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of meals are eaten in cars


number of days a week 18-30 year olds skip breakfast

2 30%

of food in UK is eaten outside the home

reakfast is big business for foodservice outlets round the world, whether in a fi ve-star hotel, a café, school or staff

restaurant. The New York custom of having breakfast out has taken hold in Europe and the rest of the world, as workers queue at coffee shops to buy their morning pick-me-up and breakfast snack on the way to work. What has caused this upsurge?

Twenty years ago, European consumers were content to eat breakfast at home, before going to the offi ce, but no longer. The rise of espresso and coffee chain culture started this trend.

Foodservice consultant Chris Brown

FCSI from Turpin Smale Catering Consultants, says: “Few people have an espresso machine at home and even if they do, very few have steam wands. So it’s diffi cult to replicate the coffee shop experience at home. Consumers have no choice but to leave home to get it. All the operators sell food, so most people inevitably end up buying a snack to go with the coffee.” In the UK, a recent survey from Greggs the bakers found that more than one in seven people buys a takeaway coffee on the way in to work. The average Briton spends £135 a year at coffee chains. For regular customers, this fi gure is probably more like £600 a year, as some speciality coffee can cost up to £3. This trend is also refl ected in Australia where a survey by Hospitality Management Australia found that 62% of offi ce workers within one large national company always purchased a coffee on the way to the offi ce. Stephen Kelly FCSI from Hospitality Management says: “Good coffee is a must. Australian coffee drinkers are coffee snobs and they know what they like. Most cafés appear

to be doing far more coffee than food in the morning shift. Coffee is the driving factor and the food purchase is secondary.”

According to Kelly, breakfast venues have changed as well. “Australia is now seen as one of the most signifi cant coffee markets in the world – these cafés have come back into their own, opening for breakfast and lunch, but not dinner,” he says. Matt Buckingham, operations manager at the UK’s Drake & Morgan, a company with a chain of London restaurants, thinks customers use breakfast as a time to catch up on work or for early-morning meetings, similar to the traditional lunch equivalents. “It’s a way to squeeze more into the workday, and also an opportunity to have something delicious.”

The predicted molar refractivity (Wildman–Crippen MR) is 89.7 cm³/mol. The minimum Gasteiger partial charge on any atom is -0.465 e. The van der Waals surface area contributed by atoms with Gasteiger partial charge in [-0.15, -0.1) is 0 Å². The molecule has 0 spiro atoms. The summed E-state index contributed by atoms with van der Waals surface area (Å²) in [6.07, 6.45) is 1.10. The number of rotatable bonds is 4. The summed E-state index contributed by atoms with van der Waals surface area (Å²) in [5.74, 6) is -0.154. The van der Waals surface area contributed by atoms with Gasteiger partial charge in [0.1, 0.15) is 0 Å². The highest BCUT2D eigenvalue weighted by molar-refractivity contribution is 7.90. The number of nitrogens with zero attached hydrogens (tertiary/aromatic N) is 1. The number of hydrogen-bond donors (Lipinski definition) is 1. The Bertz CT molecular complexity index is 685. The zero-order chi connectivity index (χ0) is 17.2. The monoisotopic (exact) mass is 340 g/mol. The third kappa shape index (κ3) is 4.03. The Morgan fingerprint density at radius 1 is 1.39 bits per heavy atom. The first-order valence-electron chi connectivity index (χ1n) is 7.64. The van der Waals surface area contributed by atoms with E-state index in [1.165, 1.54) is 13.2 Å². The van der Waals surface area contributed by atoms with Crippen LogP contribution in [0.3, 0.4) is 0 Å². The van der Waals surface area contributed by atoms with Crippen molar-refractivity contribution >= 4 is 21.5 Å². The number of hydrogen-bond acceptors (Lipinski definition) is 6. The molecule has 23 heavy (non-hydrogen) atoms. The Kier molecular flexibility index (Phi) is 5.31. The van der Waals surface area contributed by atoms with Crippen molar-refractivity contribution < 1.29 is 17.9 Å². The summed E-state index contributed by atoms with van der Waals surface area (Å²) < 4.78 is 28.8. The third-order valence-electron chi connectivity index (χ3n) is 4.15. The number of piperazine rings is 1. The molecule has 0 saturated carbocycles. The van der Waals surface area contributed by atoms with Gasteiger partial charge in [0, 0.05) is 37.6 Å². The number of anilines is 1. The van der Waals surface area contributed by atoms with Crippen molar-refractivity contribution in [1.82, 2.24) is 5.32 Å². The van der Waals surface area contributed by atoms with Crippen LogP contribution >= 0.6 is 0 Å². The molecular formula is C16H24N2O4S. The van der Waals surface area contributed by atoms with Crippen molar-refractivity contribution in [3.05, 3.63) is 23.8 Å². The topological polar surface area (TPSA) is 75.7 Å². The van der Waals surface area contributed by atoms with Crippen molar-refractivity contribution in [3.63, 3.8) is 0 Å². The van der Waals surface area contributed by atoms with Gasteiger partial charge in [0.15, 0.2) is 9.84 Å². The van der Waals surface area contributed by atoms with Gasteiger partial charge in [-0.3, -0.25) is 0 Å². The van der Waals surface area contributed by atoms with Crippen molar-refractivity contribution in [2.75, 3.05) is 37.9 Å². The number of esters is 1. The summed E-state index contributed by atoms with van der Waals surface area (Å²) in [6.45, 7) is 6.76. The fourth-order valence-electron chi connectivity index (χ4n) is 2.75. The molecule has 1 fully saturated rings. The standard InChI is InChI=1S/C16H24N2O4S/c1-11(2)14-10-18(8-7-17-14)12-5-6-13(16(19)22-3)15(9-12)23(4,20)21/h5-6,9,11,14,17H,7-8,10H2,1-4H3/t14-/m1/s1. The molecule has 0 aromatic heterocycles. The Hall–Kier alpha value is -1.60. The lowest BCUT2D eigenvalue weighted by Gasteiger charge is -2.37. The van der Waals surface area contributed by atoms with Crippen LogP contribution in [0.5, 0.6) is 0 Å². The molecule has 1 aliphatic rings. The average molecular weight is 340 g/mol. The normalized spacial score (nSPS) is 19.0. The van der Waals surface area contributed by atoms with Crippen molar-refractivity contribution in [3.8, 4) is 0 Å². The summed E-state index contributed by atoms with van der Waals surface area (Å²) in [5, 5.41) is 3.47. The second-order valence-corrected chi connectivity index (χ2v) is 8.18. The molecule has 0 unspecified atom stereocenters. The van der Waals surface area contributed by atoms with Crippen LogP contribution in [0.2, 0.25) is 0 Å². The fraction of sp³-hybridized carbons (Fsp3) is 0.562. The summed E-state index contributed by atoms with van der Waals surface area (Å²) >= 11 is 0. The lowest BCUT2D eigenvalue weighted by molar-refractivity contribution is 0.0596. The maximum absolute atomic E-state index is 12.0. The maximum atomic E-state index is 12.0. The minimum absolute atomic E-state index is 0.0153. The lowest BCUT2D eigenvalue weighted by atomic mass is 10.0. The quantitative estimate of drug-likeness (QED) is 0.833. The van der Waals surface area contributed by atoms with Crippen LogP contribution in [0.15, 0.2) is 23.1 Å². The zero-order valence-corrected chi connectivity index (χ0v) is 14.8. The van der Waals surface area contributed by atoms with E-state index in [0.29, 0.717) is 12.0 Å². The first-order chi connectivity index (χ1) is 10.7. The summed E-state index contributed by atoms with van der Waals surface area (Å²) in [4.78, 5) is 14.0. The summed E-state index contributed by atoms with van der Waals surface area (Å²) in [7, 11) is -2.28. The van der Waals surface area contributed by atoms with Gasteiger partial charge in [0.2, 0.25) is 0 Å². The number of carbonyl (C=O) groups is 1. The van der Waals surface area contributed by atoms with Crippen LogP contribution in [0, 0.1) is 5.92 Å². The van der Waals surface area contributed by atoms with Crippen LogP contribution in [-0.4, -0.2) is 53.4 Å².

hat constitutes breakfast differs widely between countries. While traditional dishes will

always be available, outlets are adapting to a more global offering. At the Mandarin Oriental Hotel in Hong Kong, the most popular breakfasts include eggs Benedict, congee (rice porridge) chicken, abalone or scallop as well as a full English (two eggs in any style, with a side dish such as tomato or bacon). Jakub Skyvara, restaurant manager,

says: “Guests are asking for healthier options such as juices to accompany breakfast. At breakfast time, local business people make up 85% of our clientele.” Julian Ryan, corporate F&B co-ordinator for Kempinski Hotels, based

Britons buy a coff ee on the way to work

1 in 7


Duncan Ackery, UK “London’s The Wolseley: breakfast there is eff ortless. Coff ee shops I like in London are Kaff eine and Department of Coff ee & Social Aff airs.” kaff departmentofcoff

Karen Malody, USA “When I’m in Chicago, I go to Rick Bayless’ Xoco to have one of his breakfast tortas or baked egg dishes.” restaurants/xoco/


Kevin Tsang, The Peninsula, Hong Kong “Several popular items at our hotel include the classic eggs Benedict, wagyu beef breakfast burger, and homemade truffl ed lobster sausages.”


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